Posted October 8, 2018
By Abe Danaher, communications assistant
With a mind for business and research but a heart for teaching, Dr. Amir Karami will tell you that choosing the perfect career path is no easy task. Luckily, he’s
found a job that allows him to tap into all of his interests — and his work is influencing
how researchers are exploring big data to make even bigger discoveries.
Karami was born in the Iranian capital of Tehran during the longest war of the 20th
century. Yet as a young child, he focused his attention not on the chaos around him,
but on his studies. He wrote his first research article at age 9, and even as a young
middle schooler, dreamed of being a professor and researcher.
But when it came time for him to go to college — and his superior score on the country’s
required entrance exams got him into a top-tier Iranian university — he veered down
an industry path, studying industrial engineering and information technology management.
With his undergraduate and master’s degrees in hand, Karami came to the U.S. to get
his doctorate, before deciding he wanted to work for a startup company. After three
years in the University of Maryland Information Systems program, he got an internship
and then a job in business. But something was still missing.
“There was a concern for me,” Karami says. “I like to teach, but there is no formal
teaching in industry.”
He realized, however, that there is a “startup” component to developing research projects.
“You need to hire students, manage your research team, bring new ideas and be an original,
market your publications in conferences and find research investors such as NSF and
And the field of information science, in particular, lends itself to teaching, research
and business. Karami says this interdisciplinary field allows him to combine all the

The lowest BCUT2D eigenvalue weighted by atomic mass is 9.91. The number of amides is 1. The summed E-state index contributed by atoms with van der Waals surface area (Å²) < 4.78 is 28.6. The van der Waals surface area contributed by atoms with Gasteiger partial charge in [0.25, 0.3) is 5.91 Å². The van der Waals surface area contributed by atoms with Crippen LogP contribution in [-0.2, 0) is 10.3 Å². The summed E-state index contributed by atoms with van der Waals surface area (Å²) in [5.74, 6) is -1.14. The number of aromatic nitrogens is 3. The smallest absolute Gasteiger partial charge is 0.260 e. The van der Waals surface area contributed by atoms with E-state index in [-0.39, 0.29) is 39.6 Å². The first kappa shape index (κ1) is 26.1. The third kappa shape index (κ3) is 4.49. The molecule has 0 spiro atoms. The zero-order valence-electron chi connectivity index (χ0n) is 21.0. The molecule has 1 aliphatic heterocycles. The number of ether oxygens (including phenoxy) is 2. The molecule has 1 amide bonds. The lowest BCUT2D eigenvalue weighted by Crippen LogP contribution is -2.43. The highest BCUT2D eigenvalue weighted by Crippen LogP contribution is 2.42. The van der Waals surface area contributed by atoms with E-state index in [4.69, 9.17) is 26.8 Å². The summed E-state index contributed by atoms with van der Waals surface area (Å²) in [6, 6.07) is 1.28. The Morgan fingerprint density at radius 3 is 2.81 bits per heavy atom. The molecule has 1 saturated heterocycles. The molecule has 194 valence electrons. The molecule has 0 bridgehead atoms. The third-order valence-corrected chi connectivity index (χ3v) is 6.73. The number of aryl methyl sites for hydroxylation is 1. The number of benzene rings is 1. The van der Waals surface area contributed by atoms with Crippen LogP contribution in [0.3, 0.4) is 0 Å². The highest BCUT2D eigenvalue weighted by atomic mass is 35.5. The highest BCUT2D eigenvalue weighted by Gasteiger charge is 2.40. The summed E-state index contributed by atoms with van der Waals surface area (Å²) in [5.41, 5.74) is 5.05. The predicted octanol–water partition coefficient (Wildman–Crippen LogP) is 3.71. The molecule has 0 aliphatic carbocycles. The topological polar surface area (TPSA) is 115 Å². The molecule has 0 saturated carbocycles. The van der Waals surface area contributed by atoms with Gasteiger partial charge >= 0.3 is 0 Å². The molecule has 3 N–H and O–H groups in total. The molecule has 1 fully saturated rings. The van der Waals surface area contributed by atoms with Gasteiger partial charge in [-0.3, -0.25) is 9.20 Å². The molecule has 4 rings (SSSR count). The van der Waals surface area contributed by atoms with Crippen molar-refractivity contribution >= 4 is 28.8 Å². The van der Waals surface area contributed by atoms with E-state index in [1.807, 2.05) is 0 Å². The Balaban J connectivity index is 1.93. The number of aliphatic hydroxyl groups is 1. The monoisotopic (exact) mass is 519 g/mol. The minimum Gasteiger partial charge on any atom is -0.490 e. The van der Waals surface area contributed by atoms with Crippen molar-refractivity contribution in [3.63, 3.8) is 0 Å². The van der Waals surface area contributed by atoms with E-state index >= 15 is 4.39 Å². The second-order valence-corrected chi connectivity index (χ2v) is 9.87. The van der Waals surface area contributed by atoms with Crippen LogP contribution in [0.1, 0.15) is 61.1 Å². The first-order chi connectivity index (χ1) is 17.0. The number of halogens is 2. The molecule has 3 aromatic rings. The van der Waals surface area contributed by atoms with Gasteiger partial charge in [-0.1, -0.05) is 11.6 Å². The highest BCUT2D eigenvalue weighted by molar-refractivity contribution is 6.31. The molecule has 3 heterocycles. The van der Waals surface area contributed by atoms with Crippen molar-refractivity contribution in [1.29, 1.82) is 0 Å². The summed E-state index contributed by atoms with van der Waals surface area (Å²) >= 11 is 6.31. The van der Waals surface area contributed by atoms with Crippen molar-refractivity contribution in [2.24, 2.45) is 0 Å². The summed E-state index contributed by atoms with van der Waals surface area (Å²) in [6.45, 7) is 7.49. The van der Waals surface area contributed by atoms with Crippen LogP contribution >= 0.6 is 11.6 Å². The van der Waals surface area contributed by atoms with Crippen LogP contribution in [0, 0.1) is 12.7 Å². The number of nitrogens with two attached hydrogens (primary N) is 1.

skills he learned in the engineering, business and information systems schools.
“I like applications more than methods,” he says. “I like to solve real-world problems
utilizing already developed computational methods.”
So Karami finished his doctorate in Maryland, and then joined the School of Library
and Information Science at South Carolina as an assistant professor and leading researcher
in the field of information science.
Karami’s research focuses on the use of text mining in the social science, health
and medical fields. He and his research team have been developing computational frameworks
— in essence, data science methods that can be customized for a variety of applications
and problems – to draw valuable knowledge and patterns from millions of documents
without ever reading them.
He has developed research collaborations with other units at the university, including
the psychology and political science departments. And thanks to a USC ASPIRE grant,
which supports innovative research, he has recently put this framework to use by helping
the School of Medicine understand extensive research done in the field of neurology.
“One of the most important things in science is to know what other researchers have
done,” Karami says. “In this case, we need to read related papers, but reading a lot
of papers is not possible for humans.”
He has also explored how scientists can put a finger on the pulse of social movements.
A recent Social Sciences grant from the university allowed him to analyze a large
number of tweets during the 2016 presidential election. The framework’s analysis was
then used to understand the general opinions of the public leading up to the election
and to investigate the behavior of social bots, including those used by Russia.
Inside the classroom, his teaching philosophy has been to have a “fun class” that
encourages creativity. He prefers to cover fewer topics at a greater depth and to
allow his students to acquire a deep understanding of the selected topics that he
teaches through various critical-thinking exercises.
“He’s really approachable,” says biological sciences major Frank Webb, who took an
honors course with Karami freshman year. Webb has been working closely with the professor
on a research project for the past two years. “During the course with him I proposed
a research idea and he said, ‘go for it!’”
Based on that idea — using Twitter to analyze LGBTQ health concerns — Webb has published
two full papers in 2018, has earned USC Magellan Scholar and Honors College Exploration
Scholar research grants, and is now working on more papers with Dr. Karami.
Through his role at USC, Karami is realizing his childhood dream — engaging in research
with the potential to change the world and guiding the next generation of creative